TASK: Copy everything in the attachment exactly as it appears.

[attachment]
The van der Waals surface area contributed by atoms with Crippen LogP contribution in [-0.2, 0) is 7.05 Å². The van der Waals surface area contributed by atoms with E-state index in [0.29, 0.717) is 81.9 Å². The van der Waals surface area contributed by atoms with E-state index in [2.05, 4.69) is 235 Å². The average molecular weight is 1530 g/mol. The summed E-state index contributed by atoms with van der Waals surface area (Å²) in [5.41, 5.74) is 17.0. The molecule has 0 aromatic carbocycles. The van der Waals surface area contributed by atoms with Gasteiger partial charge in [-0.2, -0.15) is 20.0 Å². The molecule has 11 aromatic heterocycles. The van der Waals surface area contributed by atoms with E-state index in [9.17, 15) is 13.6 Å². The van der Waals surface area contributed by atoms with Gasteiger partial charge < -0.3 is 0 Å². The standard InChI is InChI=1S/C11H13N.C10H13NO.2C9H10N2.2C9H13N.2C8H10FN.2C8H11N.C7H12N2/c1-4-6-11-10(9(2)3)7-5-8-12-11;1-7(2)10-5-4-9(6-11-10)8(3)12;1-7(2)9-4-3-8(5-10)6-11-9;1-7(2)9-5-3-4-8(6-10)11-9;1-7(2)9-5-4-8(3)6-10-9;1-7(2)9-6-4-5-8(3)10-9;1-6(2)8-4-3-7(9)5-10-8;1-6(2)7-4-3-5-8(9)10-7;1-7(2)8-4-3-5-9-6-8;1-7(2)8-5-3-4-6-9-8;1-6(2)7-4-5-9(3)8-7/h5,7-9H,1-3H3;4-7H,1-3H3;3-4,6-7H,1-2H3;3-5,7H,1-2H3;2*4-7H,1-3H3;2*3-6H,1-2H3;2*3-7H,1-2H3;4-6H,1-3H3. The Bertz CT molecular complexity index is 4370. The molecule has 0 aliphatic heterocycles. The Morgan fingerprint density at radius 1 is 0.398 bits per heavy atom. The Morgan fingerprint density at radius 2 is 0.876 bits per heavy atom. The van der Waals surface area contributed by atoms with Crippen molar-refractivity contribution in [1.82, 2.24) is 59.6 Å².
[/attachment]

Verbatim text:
The van der Waals surface area contributed by atoms with Crippen LogP contribution in [-0.2, 0) is 7.05 Å². The van der Waals surface area contributed by atoms with E-state index in [0.29, 0.717) is 81.9 Å². The van der Waals surface area contributed by atoms with E-state index in [2.05, 4.69) is 235 Å². The average molecular weight is 1530 g/mol. The summed E-state index contributed by atoms with van der Waals surface area (Å²) in [5.41, 5.74) is 17.0. The molecule has 0 aromatic carbocycles. The van der Waals surface area contributed by atoms with Gasteiger partial charge in [-0.2, -0.15) is 20.0 Å². The molecule has 11 aromatic heterocycles. The van der Waals surface area contributed by atoms with E-state index in [9.17, 15) is 13.6 Å². The van der Waals surface area contributed by atoms with Gasteiger partial charge < -0.3 is 0 Å². The standard InChI is InChI=1S/C11H13N.C10H13NO.2C9H10N2.2C9H13N.2C8H10FN.2C8H11N.C7H12N2/c1-4-6-11-10(9(2)3)7-5-8-12-11;1-7(2)10-5-4-9(6-11-10)8(3)12;1-7(2)9-4-3-8(5-10)6-11-9;1-7(2)9-5-3-4-8(6-10)11-9;1-7(2)9-5-4-8(3)6-10-9;1-7(2)9-6-4-5-8(3)10-9;1-6(2)8-4-3-7(9)5-10-8;1-6(2)7-4-3-5-8(9)10-7;1-7(2)8-4-3-5-9-6-8;1-7(2)8-5-3-4-6-9-8;1-6(2)7-4-5-9(3)8-7/h5,7-9H,1-3H3;4-7H,1-3H3;3-4,6-7H,1-2H3;3-5,7H,1-2H3;2*4-7H,1-3H3;2*3-6H,1-2H3;2*3-7H,1-2H3;4-6H,1-3H3. The Bertz CT molecular complexity index is 4370. The molecule has 0 aliphatic heterocycles. The Morgan fingerprint density at radius 1 is 0.398 bits per heavy atom. The Morgan fingerprint density at radius 2 is 0.876 bits per heavy atom. The van der Waals surface area contributed by atoms with Crippen molar-refractivity contribution in [1.82, 2.24) is 59.6 Å².